CHEHALIS, Wash. — Washington State Parks officials say they will negotiate with farmers to hold down fees for using long-distance recreation trails.
The assurances came Dec. 19 at a meeting in Chehalis, where about 50 people attended a meeting to comment on State Parks’ proposal to charge farmers to drive equipment on the trails.
State Parks also held a meeting Dec. 17 in Ellensburg to gather comments before sending a final proposal to the Parks and Recreation Commission in late January.
All motorized vehicles, including farm equipment, are currently barred from the more than 500 miles of long-distance trails around the state.
State Parks policy director Daniel Farber said the agency hopes to adopt a statewide rule flexible enough to accommodate individual landowners.
“We don’t expect there to be dozens and dozens of these things. We expect a few,” Farber said.
Afterward, Lewis County Farm Bureau President Ron Averill said the meeting’s tone differed from what the department put on paper.
“It was more encouraging than what I saw in the regulations,” he said. “I think that there’s a lot of work to do.”
The five trails were once railroad rights of way, which in some places split farmers’ property. After rail companies abandoned the lines, the tracks were removed and replaced by paths for hikers, cyclists, skiers and equestrians.
State Parks officials say about a dozen farmers have asked to use the trails to reach their fields. State lawmakers asked the department to write a policy to handle those requests.
The Washington Farm Bureau says it appreciates the state is working on a policy to permit farmers to use the trails but criticizes what the agency came up with as “exorbitantly bureaucratic.”
“We are alarmed that Sate Parks has continued down a path of alienating farmers and landowners,” the bureau’s associate director of governmental relations, Scott Dilley, wrote in a letter to State Parks dated Dec. 16. “We urge you to move in a completely different direction.”
The proposed policy would place numerous restrictions on permit holders. The fees would include a $200 application fee and a separate “processing fee” of at least $300 and maybe several times higher. The actual annual “use fee” could be as much as $3,000 per mile.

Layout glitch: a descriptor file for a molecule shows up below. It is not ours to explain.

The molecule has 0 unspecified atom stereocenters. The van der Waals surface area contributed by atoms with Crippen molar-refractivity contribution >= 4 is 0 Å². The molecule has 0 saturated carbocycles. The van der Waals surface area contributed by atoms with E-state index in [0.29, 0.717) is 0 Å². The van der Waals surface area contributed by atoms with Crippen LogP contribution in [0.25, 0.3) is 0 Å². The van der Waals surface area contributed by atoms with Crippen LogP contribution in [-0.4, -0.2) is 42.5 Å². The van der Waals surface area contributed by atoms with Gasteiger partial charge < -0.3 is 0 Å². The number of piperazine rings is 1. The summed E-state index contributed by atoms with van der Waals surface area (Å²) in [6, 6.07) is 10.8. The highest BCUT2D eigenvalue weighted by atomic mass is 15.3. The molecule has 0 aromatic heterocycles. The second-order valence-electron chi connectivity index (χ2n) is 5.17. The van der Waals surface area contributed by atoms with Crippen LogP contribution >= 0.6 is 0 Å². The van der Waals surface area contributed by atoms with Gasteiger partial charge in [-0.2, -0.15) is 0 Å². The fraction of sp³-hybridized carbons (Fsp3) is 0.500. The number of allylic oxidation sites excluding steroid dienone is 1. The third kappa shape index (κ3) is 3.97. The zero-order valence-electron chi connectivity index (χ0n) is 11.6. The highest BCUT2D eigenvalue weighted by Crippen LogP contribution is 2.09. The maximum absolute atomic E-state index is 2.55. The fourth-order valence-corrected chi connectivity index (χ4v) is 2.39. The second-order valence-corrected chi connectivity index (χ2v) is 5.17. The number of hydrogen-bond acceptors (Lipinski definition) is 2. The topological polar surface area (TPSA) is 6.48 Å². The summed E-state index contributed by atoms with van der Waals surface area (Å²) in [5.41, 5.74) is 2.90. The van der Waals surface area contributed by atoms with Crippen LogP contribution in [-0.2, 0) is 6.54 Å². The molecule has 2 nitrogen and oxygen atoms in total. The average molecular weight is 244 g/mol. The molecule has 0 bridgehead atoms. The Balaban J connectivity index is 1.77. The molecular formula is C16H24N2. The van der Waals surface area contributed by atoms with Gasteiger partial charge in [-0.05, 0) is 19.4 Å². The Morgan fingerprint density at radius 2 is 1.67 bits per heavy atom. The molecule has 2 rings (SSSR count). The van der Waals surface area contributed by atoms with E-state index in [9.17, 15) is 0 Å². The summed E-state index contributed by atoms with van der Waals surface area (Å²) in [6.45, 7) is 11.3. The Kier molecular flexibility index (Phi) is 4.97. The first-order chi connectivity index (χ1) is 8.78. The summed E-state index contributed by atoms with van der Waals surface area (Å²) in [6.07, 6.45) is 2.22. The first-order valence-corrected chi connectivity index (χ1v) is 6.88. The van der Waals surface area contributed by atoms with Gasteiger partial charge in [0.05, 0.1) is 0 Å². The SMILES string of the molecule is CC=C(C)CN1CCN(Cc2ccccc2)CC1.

The policy states the permit could be canceled if other trail users complain.
Dilley says the state shouldn’t charge farmers to use the trails.
“Often, they are the people whose land was taken for use by railroads and now by trails. No administrative charges are necessary to allow these local landowners access their own property.” Dilley wrote.
State Parks staff members say farmers could get discounts by driving only light vehicles on the trail and agreeing to other restrictions, such as not using trails on weekends. A farmer who used less than a mile would not be charged for the entire mile, officials said.
State Parks has received more than 200 written comments, including many from people who say they don’t want farm equipment on the trails.
In Chehalis, where the Willapa Hills Trail begins and heads west across farmland, the proposed policy got a mostly negative reception for being too restrictive on farmers.
Some said it was easier to work with the railroad than State Parks.
Averill said the proposed policy showed too little appreciation for farmers.
“Our farms are in trouble. Most of them don’t make a lot of money. We need to help them out,” Averill said.
The long-distance trails are the John Wayne Pioneer Trail between Cedar Falls and the Columbia River; Willapa Hills Trail between Chehalis and Raymond; Columbia Plateau Trail between near Cheney and near the Tri-Cities; Klickitat Trail from Lyle north and east 30 miles; and Spokane Centennial Trail between Spokane and the Idaho border.